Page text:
For now, the group is working on solidifying its presence on Salt Lake City’s west side by organizing a 21-year anniversary gala celebration – a festival celebrating the popular Mexican-American holiday Cinco de Mayo featuring a bike and car show, vocal and dance performances, mariachis, children fun booths, karaoke y baile, and a silent auction along with food and drink vendors.

The event takes place on Sunday, May 5 at Sugar Space Arts Warehouse at 132 S. 800 West. The board is currently looking for sponsors that will serve as Padrinos and Madrinas (Godfathers and Godmothers) for the event. The sponsor packages range from $100 - $1000 and include a variety of perks. You can find more information about WestSide Dance and their Cinco de Mayo event at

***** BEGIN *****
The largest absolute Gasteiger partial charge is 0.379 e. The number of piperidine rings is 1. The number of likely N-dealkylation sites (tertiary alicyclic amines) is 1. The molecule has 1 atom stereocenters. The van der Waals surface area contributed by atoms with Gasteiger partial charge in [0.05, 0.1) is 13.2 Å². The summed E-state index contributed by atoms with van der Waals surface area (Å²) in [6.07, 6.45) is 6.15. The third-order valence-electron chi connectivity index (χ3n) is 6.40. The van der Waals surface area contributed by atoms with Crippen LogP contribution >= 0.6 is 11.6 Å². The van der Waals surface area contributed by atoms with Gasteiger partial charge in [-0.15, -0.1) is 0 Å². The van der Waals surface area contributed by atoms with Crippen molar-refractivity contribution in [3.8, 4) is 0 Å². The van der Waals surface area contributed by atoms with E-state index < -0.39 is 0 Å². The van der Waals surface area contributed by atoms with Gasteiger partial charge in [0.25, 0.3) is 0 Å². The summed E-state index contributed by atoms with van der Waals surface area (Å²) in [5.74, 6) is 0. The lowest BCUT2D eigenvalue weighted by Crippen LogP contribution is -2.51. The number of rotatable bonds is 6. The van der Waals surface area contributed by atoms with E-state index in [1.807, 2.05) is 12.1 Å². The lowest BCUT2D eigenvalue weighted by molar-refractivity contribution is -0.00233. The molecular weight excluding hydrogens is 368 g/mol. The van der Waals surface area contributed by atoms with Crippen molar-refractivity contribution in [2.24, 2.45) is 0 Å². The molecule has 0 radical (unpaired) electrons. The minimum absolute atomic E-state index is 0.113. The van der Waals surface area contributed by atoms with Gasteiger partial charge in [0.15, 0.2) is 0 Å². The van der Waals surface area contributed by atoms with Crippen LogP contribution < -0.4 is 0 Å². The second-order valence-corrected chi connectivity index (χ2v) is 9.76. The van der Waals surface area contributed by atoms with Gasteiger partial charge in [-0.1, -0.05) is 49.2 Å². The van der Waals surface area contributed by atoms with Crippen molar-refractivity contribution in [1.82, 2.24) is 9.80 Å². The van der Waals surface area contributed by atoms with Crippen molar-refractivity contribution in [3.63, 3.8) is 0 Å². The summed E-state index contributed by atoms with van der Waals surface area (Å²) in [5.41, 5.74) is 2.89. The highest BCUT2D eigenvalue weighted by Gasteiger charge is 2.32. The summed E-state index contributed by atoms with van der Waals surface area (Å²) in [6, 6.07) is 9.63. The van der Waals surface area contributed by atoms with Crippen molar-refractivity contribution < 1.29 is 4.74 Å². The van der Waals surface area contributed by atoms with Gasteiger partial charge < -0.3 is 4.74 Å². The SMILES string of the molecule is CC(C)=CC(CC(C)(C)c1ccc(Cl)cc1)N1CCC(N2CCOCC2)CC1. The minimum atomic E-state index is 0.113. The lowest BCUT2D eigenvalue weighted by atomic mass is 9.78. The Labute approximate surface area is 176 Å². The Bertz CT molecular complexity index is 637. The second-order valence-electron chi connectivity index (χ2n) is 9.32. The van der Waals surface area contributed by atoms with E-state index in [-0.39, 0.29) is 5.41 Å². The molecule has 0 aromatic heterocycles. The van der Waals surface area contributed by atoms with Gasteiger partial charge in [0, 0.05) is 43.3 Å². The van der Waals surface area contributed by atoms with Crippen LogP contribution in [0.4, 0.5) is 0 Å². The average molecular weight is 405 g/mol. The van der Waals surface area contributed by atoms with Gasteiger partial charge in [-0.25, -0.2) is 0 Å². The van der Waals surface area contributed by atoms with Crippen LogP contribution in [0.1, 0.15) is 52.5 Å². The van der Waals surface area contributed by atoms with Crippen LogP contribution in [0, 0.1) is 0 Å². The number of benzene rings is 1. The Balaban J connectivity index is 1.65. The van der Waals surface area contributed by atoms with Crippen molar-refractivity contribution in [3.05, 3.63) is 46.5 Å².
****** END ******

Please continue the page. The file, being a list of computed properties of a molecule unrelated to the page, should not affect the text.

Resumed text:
Grupo local de danza folklórico mexicana busca apoyo para la celebración del Cinco de Mayo

Por Flor Olivo y Ed A. Muñoz

Un día de marzo, los padres de los estudiantes de WestSide Dance vieron un informe mediante Facebook de parte de la directora del grupo, Maxine Lucero. Ella buscaba un espacio para practicar ese día. Este año, el grupo de ballet folklórica de Lucero (grupo de danza folclórica tradicional mexicana) se reune en Mary W. Jackson Elementary en el vecindario Fairpark. Ese día, Mary W. Jackson sufrió un apagón durante clases, Maxine estaba preocupada de cancelar la práctica de esa noche. Ella no quería cancelar porque el grupo tenía un evento próximo. Afortunadamente, la energía eléctrica se restauró, la práctica continuó como de costumbre.

Antes de la Escuela Primaria Mary W. Jackson, el grupo practicó en la escuela primaria Rose Park por años. De hecho, durante los últimos 21 años, Maxine ha reunido a cientos de jóvenes en diferentes lugares del lado oeste de Salt Lake City para practicar ballet folklórico. Ella comparte su pasión por esta tradición cultural mexicana con los jóvenes desde 1997, cuando fundó el grupo.